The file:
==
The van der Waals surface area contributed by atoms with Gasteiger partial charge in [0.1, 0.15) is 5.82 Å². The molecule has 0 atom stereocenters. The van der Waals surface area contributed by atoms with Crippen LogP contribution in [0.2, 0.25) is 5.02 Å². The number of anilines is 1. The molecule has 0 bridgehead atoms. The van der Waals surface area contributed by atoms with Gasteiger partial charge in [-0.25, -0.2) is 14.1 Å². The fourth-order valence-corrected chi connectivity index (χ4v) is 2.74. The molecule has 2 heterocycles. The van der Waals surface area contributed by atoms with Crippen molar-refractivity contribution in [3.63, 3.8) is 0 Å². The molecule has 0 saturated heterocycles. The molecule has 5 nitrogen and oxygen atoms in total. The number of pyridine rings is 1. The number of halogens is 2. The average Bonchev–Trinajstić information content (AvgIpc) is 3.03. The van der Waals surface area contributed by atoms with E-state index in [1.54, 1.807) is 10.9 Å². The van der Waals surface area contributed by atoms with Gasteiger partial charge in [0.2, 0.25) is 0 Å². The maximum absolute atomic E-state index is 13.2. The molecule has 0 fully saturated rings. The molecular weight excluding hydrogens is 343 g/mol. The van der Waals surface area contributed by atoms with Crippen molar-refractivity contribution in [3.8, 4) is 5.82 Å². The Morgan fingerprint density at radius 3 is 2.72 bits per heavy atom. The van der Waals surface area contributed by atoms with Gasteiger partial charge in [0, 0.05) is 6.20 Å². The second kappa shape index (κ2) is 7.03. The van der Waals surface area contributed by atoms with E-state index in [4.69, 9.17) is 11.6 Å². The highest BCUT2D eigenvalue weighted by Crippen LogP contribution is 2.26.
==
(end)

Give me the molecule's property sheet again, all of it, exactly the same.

The van der Waals surface area contributed by atoms with Gasteiger partial charge in [0.1, 0.15) is 5.82 Å². The molecule has 0 atom stereocenters. The van der Waals surface area contributed by atoms with Crippen LogP contribution in [0.2, 0.25) is 5.02 Å². The number of anilines is 1. The molecule has 0 bridgehead atoms. The van der Waals surface area contributed by atoms with Gasteiger partial charge in [-0.25, -0.2) is 14.1 Å². The fourth-order valence-corrected chi connectivity index (χ4v) is 2.74. The molecule has 2 heterocycles. The van der Waals surface area contributed by atoms with Crippen molar-refractivity contribution in [3.63, 3.8) is 0 Å². The molecule has 0 saturated heterocycles. The molecule has 5 nitrogen and oxygen atoms in total. The number of pyridine rings is 1. The number of halogens is 2. The average Bonchev–Trinajstić information content (AvgIpc) is 3.03. The van der Waals surface area contributed by atoms with E-state index in [1.54, 1.807) is 10.9 Å². The van der Waals surface area contributed by atoms with Gasteiger partial charge in [0.2, 0.25) is 0 Å². The maximum absolute atomic E-state index is 13.2. The molecule has 0 fully saturated rings. The molecular weight excluding hydrogens is 343 g/mol. The van der Waals surface area contributed by atoms with Crippen molar-refractivity contribution in [3.8, 4) is 5.82 Å². The Morgan fingerprint density at radius 3 is 2.72 bits per heavy atom. The van der Waals surface area contributed by atoms with Gasteiger partial charge in [0, 0.05) is 6.20 Å². The second kappa shape index (κ2) is 7.03. The van der Waals surface area contributed by atoms with E-state index in [4.69, 9.17) is 11.6 Å². The highest BCUT2D eigenvalue weighted by Crippen LogP contribution is 2.26.